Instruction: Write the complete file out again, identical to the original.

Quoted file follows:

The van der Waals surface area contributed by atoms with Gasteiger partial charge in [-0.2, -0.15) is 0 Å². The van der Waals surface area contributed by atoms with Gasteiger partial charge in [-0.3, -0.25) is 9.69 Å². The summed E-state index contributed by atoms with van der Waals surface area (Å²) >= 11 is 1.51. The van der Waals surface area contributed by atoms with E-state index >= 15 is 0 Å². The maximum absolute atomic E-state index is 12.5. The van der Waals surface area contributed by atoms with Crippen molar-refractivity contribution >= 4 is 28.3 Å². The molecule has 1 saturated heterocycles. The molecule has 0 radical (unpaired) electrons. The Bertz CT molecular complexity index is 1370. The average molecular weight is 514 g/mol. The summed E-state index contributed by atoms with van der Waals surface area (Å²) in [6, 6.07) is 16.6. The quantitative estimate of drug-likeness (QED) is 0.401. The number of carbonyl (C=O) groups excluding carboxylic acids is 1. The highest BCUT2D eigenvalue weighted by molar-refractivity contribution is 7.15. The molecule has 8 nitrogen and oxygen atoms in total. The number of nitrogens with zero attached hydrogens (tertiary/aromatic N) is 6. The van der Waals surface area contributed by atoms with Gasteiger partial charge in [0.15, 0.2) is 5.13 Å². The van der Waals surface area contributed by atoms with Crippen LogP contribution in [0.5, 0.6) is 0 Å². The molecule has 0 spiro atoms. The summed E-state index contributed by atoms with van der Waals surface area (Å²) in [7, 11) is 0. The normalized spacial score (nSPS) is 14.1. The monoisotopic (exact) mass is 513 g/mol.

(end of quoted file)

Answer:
The van der Waals surface area contributed by atoms with Gasteiger partial charge in [-0.2, -0.15) is 0 Å². The van der Waals surface area contributed by atoms with Gasteiger partial charge in [-0.3, -0.25) is 9.69 Å². The summed E-state index contributed by atoms with van der Waals surface area (Å²) >= 11 is 1.51. The van der Waals surface area contributed by atoms with E-state index >= 15 is 0 Å². The maximum absolute atomic E-state index is 12.5. The van der Waals surface area contributed by atoms with Crippen molar-refractivity contribution >= 4 is 28.3 Å². The molecule has 1 saturated heterocycles. The molecule has 0 radical (unpaired) electrons. The Bertz CT molecular complexity index is 1370. The average molecular weight is 514 g/mol. The summed E-state index contributed by atoms with van der Waals surface area (Å²) in [6, 6.07) is 16.6. The quantitative estimate of drug-likeness (QED) is 0.401. The number of carbonyl (C=O) groups excluding carboxylic acids is 1. The highest BCUT2D eigenvalue weighted by molar-refractivity contribution is 7.15. The molecule has 8 nitrogen and oxygen atoms in total. The number of nitrogens with zero attached hydrogens (tertiary/aromatic N) is 6. The van der Waals surface area contributed by atoms with Gasteiger partial charge in [0.15, 0.2) is 5.13 Å². The van der Waals surface area contributed by atoms with Crippen LogP contribution in [0.5, 0.6) is 0 Å². The molecule has 0 spiro atoms. The summed E-state index contributed by atoms with van der Waals surface area (Å²) in [7, 11) is 0. The normalized spacial score (nSPS) is 14.1. The monoisotopic (exact) mass is 513 g/mol.